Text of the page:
Working in the medical field is by far one of the hardest professions. Long hours, understaffed facilities and high patient volume, dealing with ill patients, their families and high-pressure situations are just a few of the difficulties you might face.

It’s important to do what you can to manage medical job stress and avoid burnout.

Simple remedies such as exercising, finding a hobby and having a good support network can help you get through the tough times.

5. Buying vs Setting Up a Practice

After you’ve got some years of experience under your belt, you might be interested in owning your own practice.

So, is buying an established practice or setting up a new practice better in 2019?

Unfortunately, there is no simple answer. Each has its own strengths and weaknesses, so it’s up to you to decide what works better for you.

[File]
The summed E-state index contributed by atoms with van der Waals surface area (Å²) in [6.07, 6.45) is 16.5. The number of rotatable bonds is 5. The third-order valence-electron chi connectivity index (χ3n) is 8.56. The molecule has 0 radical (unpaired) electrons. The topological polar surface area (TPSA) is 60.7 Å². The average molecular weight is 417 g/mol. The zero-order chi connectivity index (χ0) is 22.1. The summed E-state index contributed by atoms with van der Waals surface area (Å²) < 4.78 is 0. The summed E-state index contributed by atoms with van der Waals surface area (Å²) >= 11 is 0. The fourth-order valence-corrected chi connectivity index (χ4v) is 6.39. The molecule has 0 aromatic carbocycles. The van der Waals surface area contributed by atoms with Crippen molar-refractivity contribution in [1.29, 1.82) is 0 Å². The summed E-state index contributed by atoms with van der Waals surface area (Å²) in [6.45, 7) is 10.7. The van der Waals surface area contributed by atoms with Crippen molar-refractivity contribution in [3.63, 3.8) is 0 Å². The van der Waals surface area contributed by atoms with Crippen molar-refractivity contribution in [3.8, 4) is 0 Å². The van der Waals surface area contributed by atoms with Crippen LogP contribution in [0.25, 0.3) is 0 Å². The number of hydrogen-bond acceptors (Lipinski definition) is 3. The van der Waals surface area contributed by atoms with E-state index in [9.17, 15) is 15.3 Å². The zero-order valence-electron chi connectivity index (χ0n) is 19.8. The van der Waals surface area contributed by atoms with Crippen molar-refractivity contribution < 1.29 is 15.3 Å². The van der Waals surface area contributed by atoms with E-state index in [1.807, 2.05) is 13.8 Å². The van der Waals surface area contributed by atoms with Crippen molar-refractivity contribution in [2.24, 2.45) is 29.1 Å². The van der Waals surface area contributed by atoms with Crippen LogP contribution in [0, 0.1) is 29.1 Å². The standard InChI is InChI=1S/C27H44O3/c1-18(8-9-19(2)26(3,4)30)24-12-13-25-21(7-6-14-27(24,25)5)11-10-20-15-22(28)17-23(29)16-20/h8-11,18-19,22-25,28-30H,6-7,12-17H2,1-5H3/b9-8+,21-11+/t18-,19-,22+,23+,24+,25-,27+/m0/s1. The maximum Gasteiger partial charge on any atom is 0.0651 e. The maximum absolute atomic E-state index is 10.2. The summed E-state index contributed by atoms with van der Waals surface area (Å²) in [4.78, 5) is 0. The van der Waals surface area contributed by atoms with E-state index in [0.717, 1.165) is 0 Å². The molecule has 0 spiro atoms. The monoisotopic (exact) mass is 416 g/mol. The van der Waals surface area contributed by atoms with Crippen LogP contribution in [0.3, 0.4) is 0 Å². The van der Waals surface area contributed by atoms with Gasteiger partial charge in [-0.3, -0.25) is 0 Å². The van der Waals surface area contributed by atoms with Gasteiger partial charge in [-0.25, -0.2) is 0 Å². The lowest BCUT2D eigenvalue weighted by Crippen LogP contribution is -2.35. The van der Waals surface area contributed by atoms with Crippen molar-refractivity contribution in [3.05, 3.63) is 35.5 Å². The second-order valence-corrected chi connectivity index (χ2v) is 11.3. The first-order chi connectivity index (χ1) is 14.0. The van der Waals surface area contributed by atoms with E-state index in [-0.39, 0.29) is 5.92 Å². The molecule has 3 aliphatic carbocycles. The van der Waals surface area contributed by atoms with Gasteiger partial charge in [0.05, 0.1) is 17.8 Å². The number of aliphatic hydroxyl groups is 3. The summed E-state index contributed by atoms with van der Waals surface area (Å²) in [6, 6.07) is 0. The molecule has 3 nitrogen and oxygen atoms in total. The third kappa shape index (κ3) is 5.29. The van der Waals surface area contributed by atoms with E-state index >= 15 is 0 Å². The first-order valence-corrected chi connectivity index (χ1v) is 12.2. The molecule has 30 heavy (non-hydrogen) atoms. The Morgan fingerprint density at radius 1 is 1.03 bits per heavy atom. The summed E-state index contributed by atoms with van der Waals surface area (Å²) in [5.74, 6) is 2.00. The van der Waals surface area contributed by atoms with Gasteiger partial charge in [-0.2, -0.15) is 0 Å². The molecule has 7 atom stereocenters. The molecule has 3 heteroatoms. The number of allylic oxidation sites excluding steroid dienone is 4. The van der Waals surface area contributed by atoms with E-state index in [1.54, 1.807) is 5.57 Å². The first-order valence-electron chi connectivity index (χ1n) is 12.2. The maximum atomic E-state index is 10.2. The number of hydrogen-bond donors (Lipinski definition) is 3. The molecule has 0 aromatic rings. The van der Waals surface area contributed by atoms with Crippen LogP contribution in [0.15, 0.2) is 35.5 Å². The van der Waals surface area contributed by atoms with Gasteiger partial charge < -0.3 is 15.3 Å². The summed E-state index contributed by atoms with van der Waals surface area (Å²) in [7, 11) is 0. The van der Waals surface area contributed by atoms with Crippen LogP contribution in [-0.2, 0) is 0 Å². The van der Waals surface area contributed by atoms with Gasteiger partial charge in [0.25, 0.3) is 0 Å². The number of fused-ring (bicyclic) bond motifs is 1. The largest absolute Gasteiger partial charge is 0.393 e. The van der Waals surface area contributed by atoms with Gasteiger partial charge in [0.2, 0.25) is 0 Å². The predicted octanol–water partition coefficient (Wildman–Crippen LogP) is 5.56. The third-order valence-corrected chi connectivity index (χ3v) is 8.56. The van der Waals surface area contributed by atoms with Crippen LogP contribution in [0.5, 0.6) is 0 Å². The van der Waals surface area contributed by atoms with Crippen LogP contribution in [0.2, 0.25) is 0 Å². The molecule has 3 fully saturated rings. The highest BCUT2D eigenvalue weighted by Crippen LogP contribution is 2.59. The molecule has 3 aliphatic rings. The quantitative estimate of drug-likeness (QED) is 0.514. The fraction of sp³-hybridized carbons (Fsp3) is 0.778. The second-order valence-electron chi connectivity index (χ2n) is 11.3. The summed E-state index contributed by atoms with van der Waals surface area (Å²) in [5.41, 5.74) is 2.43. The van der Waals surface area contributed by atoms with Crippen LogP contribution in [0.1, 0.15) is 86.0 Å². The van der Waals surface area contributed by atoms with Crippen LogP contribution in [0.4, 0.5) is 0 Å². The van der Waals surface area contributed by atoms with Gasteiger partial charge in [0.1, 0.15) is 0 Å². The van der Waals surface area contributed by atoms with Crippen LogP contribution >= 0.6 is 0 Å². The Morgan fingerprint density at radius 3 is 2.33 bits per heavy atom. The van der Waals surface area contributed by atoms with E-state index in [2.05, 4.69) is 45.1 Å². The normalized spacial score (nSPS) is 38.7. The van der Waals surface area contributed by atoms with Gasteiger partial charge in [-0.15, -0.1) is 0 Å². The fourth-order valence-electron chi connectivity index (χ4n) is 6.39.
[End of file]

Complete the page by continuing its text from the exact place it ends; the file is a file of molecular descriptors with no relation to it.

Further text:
Buying an established practice means that there will already be a business structure in place with existing patients who will know the business. However, it does mean that you rely on others and you can run into profit/costs/contribution issues. Make sure you do your research before buying an established practice.

On the other hand, setting up your own practice means you can set it up in the way you want, with no skeletons in the closet. This is usually the harder option as you need to grow the practice from scratch, but the extra effort could be worthwhile if it’s what you want!

Whatever you choose, talking to a financial advisor will help you get your practice off to the best start!